Summary of Editorials from the Izraeli Press

Summary of Editorials from the Izraeli Press

Yediot Aharonot contends that „The only thing that still separates  the concept of two states for two peoples and a reality of one state for two peoples dividing it between themselves is the Oslo Accords, or, more precisely, its last shreds.”

Ma’ariv believes that „While it is a criminal act to throw a Molotov cocktail at migrant workers’ apartments, when the government is paralyzed – the riffraff take action.”  The paper also notes that „It is easy to accuse the criminal…of racism.  But not one of those who are screaming against  this dastardly deed would agree to tens of desperate refugees living above                                  them.”

Yisrael Hayom analyzes Israel’s current political system: „For the government to improve its effectiveness and make decisions that reflect the majority of the public, it must adopt a new form of governance.  Public opinion surveys prove time after time the liberal stance of the Israeli Jewish public on the topic of state and religion, which stands in contrast to the government’s official policy.”  The authors profess that „Every democracy is a perpetual compromise between representation and governability.  In the [present] method of Knesset elections, too much weight is given to the principal of representation – which allows for the ascension of minority governance due to the principle of governability which the majority of the public desires.”  The author argues that „The majority of the Israeli public is fed up with minority governance.  Time has come for the majority revolution.”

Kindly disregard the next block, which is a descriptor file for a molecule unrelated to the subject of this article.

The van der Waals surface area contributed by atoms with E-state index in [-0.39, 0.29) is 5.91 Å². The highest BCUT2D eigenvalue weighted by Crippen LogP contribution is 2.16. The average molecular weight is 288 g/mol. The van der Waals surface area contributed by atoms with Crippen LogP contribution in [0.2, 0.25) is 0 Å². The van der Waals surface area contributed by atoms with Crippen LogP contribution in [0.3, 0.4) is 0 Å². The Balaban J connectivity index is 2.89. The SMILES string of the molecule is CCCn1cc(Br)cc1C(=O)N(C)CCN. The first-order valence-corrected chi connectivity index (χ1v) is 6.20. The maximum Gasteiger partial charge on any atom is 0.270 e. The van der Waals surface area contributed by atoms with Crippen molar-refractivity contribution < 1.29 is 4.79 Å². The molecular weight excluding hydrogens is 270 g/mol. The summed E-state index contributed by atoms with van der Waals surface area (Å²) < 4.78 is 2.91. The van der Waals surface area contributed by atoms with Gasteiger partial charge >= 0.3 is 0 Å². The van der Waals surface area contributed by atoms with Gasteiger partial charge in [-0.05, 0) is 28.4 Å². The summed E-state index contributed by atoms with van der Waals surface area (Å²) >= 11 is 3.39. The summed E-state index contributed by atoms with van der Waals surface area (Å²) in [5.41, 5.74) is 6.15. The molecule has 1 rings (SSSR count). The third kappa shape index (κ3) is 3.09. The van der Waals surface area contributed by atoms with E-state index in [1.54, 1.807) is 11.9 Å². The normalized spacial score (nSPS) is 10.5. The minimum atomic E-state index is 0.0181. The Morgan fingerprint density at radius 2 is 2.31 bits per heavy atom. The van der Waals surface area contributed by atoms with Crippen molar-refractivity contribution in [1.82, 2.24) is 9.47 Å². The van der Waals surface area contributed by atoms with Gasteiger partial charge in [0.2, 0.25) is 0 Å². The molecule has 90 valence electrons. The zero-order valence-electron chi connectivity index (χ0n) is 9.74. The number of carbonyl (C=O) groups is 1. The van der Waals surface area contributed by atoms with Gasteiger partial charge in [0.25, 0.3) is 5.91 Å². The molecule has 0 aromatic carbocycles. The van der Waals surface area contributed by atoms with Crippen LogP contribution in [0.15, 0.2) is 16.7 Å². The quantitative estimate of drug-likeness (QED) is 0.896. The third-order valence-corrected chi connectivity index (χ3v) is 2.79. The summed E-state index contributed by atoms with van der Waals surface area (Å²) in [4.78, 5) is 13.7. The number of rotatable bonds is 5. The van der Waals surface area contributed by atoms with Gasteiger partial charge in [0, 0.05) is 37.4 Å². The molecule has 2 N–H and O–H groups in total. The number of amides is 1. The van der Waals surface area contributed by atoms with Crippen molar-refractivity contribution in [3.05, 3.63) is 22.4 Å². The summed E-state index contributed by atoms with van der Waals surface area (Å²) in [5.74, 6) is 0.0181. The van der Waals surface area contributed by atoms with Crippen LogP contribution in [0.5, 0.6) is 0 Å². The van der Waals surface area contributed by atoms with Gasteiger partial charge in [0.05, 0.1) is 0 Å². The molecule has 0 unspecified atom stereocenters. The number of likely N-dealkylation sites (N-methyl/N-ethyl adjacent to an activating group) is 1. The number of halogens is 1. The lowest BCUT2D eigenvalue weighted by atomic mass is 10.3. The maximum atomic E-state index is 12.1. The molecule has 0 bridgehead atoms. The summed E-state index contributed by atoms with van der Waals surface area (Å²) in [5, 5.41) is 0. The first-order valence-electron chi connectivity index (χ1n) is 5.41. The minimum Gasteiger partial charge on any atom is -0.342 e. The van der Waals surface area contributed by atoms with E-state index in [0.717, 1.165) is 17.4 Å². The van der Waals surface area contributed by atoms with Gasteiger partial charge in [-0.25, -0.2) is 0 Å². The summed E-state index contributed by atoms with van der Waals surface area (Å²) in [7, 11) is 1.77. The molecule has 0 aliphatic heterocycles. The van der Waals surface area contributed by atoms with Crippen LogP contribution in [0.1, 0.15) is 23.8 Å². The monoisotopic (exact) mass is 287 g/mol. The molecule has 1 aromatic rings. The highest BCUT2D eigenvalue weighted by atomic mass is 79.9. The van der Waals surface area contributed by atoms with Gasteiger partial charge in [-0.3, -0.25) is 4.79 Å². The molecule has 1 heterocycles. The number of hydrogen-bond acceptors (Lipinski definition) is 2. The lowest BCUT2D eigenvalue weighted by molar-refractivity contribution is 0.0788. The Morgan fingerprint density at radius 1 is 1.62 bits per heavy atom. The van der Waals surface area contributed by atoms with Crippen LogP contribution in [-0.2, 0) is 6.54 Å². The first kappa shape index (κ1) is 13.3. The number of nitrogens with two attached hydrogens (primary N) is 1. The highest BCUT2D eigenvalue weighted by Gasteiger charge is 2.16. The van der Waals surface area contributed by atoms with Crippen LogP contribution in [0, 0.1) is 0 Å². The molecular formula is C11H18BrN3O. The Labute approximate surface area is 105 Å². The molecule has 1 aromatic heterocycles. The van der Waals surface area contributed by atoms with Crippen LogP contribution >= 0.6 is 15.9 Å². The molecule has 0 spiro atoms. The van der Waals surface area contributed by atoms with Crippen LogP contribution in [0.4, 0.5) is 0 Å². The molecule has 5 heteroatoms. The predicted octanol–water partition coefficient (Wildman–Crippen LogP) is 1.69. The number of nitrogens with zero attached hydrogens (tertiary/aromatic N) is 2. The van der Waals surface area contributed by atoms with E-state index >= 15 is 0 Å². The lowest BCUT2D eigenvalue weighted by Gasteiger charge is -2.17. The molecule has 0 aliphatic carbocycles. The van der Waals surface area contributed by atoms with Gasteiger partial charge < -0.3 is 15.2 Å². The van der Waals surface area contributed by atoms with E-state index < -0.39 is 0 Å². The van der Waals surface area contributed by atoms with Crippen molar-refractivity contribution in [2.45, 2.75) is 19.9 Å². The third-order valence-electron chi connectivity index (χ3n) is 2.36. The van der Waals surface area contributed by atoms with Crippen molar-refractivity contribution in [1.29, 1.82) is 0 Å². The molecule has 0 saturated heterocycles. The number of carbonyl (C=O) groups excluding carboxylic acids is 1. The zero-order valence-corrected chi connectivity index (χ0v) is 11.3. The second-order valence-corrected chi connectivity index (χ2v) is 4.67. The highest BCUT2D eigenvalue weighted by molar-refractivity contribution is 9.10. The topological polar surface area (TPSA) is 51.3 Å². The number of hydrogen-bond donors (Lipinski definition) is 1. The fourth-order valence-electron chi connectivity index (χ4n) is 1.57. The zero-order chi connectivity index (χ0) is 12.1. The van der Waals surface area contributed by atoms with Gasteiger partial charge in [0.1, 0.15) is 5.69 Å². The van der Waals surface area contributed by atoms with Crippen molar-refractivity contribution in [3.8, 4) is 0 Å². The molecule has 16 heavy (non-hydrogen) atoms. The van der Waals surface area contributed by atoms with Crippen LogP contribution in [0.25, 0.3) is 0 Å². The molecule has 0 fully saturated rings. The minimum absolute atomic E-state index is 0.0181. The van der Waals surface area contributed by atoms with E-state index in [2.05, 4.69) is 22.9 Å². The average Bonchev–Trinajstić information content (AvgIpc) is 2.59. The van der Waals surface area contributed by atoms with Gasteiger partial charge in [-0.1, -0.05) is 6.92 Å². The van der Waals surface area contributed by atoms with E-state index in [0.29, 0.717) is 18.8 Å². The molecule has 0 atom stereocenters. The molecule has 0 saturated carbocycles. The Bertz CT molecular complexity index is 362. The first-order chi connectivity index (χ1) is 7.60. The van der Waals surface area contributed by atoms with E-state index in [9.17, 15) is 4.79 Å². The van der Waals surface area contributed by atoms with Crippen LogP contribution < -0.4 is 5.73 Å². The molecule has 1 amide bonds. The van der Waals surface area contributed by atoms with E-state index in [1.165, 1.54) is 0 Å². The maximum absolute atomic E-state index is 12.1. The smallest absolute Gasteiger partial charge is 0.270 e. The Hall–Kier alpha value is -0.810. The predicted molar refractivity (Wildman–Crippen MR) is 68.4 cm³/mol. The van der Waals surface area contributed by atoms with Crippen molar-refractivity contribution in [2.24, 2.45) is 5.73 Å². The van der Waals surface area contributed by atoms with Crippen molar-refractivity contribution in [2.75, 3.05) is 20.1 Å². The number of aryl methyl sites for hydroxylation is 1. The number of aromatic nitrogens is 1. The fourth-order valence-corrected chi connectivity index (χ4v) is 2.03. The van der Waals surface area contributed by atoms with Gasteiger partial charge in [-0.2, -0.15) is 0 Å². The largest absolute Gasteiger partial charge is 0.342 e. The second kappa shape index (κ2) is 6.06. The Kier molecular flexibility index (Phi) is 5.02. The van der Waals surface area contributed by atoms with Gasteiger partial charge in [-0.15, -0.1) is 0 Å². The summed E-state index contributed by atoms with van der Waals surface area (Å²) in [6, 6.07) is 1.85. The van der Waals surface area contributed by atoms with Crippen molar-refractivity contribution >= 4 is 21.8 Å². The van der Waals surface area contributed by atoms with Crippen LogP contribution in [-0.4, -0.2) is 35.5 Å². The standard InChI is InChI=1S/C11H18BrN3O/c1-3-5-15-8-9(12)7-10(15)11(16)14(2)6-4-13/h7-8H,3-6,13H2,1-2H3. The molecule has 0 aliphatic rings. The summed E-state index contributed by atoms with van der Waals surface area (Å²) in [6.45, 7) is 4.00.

The Jerusalem Post discusses former Shin Bet director Yuval Diskin’s recent criticism by of PM Netanyahu and MOD Barak regarding their position on the Iranian issue and its linkage to the government’s intent to initiate legislation that would prevent former security officials from making public comments on matters related to their field of expertise, and states that “in actuality, stifling the free exchange of ideas and criticism among those most qualified to express these ideas and criticism is the real danger to Israel’s security.”

Haaretz focuses on what it terms “Israel’s politics of discrimination,” and points out that the management of many institutions is largely made up of male Ashkenazim (Jews of European origin), and close to 60 per cent of the population – Arabs and Mizrahim‏ (Jews of Oriental origin) – are the minorities left outside many centers of power. The editor notes that while “this situation has improved over time,” he nevertheless maintains that this “should not prevent us from asking why it is not improving faster.”

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